Governor Andrew Cuomo threw down the gauntlet on the new State Senate leadership coalition between the Republicans and the breakaway Independent Democratic Conference with a stern warning for them to support all of his agenda items that he has declared his “litmus test” for the group on Fred Dicker’s radio show this morning. Mr. Cuomo drew his line in the sand when the host asked about indications the new coalition might be hesitant to back all of the agenda items on the governor’s list. Mr. Cuomo, who has taken some heat from progressives for not doing more to oppose the coalition and back Democratic control of the Senate chamber, made it clear his tolerance for the group will cease if they don’t pass his test.
“If that’s true, then we’re going to have a problem Fred and we’re going to have a problem sooner rather than later,” said the governor.
Governor Cuomo reiterated the position he has already states several times when asked about the coalition–that it is not his job to decide the “internal” matters of who takes leadership positions in the senate.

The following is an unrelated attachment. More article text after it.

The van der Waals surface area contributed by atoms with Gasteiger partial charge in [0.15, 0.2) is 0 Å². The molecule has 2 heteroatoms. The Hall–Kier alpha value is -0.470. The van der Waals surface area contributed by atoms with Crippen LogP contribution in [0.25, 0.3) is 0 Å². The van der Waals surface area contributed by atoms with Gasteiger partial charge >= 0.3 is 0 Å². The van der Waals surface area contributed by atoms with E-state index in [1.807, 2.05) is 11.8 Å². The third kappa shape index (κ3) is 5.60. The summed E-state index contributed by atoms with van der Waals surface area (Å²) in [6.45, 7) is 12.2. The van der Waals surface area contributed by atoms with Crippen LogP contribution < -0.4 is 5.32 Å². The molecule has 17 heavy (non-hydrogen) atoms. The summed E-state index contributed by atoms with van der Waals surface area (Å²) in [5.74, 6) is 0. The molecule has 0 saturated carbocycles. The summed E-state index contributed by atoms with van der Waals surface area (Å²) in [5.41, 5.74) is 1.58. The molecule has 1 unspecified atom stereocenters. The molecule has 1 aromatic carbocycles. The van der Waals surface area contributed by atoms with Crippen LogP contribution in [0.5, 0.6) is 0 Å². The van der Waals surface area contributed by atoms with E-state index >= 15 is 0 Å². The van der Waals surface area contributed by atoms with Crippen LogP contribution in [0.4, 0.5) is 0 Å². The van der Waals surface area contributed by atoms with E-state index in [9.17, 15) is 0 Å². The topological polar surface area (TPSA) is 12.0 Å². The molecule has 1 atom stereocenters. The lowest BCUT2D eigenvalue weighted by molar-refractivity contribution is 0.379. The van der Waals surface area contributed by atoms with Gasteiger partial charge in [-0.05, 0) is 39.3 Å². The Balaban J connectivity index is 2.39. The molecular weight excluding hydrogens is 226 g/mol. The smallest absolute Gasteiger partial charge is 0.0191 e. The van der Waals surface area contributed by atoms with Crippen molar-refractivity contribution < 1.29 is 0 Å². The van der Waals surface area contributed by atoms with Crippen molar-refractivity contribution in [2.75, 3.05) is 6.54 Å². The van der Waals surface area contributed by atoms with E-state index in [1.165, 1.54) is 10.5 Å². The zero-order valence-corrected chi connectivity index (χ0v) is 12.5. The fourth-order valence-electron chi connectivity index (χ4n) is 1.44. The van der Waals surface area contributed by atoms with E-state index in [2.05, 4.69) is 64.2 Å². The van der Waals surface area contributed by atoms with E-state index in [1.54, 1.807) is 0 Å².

“All of these internal, intramural games,” Mr. Cuomo said, before adopting a mocking tone to mimic squabbling lawmakers. “‘I think I should be the leader!’ ‘I think I should be the leader!’…That’s their business.”
What the governor said was his “business” is the passage of his legislative agenda. In no uncertain terms, he made it clear Republican Senate leader Dean Skelos will face his wrath if the coalition stands in the way of his agenda, which he said the people elected him to execute.
“I am their instrumentality in getting it done,” Mr. Cuomo said of his relationship to New Yorkers. “If Senator Skelos is opposed to the agenda of the people of this state, then I will oppose him.”
Asked to elaborate on what form his opposition might take, the governor showed that, while he may view himself as the people’s “instrumentality,” the people are also his instrumentality.
“I will go to the people of the state,” said Mr. Cuomo. “I will generate information, education and political will to get the agenda passed.”